Thrombocytopenia is an unexplained complication of iron deficiency anemia. Studies have suggested that the low levels of platelets may in some instances be related to a folate or vitamin B12 deficiency. In order to pursue this possibility, neutrophile lobe counts, bone marrow examinations, serum folate and vitamin B12 levels, and formiminoglutamic acid (FIGLU) excretion studies were performed on 55 iron deficient anemic infants and children both with and without thrombocytopenia. Similar studies were performed on normal children. There was an increased incidence of hypersegmentation in the iron deficiency patients and a number of these children exhibited increased lobe averages. Twenty-five of the anemic children showed abnormalities of the bone marrow consistent with megaloblastic dysplasia. The serum vitamin B12 levels were within normal limits in all patients but the serum folate level was decreased in two of them, and three children excreted increased amounts of FIGLU.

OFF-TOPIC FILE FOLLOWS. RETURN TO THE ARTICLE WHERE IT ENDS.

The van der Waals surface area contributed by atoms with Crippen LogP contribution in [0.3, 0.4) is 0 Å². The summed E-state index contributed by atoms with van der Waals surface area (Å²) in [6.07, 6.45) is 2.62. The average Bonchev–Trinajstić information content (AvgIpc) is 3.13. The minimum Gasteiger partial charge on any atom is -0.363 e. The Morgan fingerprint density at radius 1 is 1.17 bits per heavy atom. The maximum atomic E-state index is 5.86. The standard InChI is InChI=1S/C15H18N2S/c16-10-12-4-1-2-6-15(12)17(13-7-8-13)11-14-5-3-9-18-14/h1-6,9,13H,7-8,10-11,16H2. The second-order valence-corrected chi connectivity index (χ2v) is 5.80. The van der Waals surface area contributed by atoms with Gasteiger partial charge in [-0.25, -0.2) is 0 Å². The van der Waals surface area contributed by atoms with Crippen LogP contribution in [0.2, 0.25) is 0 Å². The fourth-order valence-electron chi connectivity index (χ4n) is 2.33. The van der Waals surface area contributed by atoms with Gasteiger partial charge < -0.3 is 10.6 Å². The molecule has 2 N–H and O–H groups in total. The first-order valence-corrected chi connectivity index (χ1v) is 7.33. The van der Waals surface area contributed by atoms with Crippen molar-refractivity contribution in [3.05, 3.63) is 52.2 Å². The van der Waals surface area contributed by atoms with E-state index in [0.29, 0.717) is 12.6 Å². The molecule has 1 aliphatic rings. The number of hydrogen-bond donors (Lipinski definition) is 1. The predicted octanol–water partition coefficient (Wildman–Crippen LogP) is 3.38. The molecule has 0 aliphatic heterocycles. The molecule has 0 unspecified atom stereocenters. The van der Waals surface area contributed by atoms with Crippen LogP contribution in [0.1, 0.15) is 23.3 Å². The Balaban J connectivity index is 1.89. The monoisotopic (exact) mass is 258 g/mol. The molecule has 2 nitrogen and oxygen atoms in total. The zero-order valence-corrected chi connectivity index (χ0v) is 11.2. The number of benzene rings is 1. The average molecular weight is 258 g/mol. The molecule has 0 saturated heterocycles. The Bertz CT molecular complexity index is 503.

Although there appeared to be a slightly greater incidence of bone marrow megaloblastoid changes in the thrombocytopenic children no clear separation on a morphologic or biochemical basis could be made between those with and without a platelet deficiency. These findings indicate that although a folate or vitamin B12 deficiency at the bone marrow level may be involved in the causation of the thrombocytopenia of iron deficiency anemia, other factors may also be important in the etiology of the complication. (SPR)
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Leikin, S., Vossough, P. 53 The Role of Folate and Vitamin B12 in the Etiology of the Thrombocytopenia of Iron Deficiency Anemia. Pediatr Res 1, 214 (1967). https://doi.org/10.1203/00006450-196705000-00060
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